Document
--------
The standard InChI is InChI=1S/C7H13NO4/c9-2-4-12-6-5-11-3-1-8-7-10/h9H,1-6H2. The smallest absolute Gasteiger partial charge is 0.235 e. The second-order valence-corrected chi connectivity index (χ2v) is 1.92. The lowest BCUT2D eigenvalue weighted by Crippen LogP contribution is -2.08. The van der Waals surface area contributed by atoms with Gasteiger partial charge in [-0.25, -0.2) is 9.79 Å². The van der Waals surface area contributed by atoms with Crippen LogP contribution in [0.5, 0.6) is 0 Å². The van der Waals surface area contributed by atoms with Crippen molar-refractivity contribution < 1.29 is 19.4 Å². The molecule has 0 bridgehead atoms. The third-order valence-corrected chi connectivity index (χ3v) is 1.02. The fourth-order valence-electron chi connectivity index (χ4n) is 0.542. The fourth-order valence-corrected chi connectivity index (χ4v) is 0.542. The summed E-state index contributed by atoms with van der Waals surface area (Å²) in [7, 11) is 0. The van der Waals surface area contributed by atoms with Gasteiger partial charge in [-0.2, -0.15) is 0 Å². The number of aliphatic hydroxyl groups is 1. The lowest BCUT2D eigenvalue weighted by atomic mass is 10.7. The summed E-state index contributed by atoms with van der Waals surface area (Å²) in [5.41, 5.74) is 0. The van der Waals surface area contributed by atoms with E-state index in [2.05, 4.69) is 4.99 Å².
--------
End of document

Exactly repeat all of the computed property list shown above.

The standard InChI is InChI=1S/C7H13NO4/c9-2-4-12-6-5-11-3-1-8-7-10/h9H,1-6H2. The smallest absolute Gasteiger partial charge is 0.235 e. The second-order valence-corrected chi connectivity index (χ2v) is 1.92. The lowest BCUT2D eigenvalue weighted by Crippen LogP contribution is -2.08. The van der Waals surface area contributed by atoms with Gasteiger partial charge in [-0.25, -0.2) is 9.79 Å². The van der Waals surface area contributed by atoms with Crippen LogP contribution in [0.5, 0.6) is 0 Å². The van der Waals surface area contributed by atoms with Crippen molar-refractivity contribution < 1.29 is 19.4 Å². The molecule has 0 bridgehead atoms. The third-order valence-corrected chi connectivity index (χ3v) is 1.02. The fourth-order valence-electron chi connectivity index (χ4n) is 0.542. The fourth-order valence-corrected chi connectivity index (χ4v) is 0.542. The summed E-state index contributed by atoms with van der Waals surface area (Å²) in [7, 11) is 0. The van der Waals surface area contributed by atoms with Gasteiger partial charge in [-0.2, -0.15) is 0 Å². The number of aliphatic hydroxyl groups is 1. The lowest BCUT2D eigenvalue weighted by atomic mass is 10.7. The summed E-state index contributed by atoms with van der Waals surface area (Å²) in [5.41, 5.74) is 0. The van der Waals surface area contributed by atoms with E-state index in [2.05, 4.69) is 4.99 Å².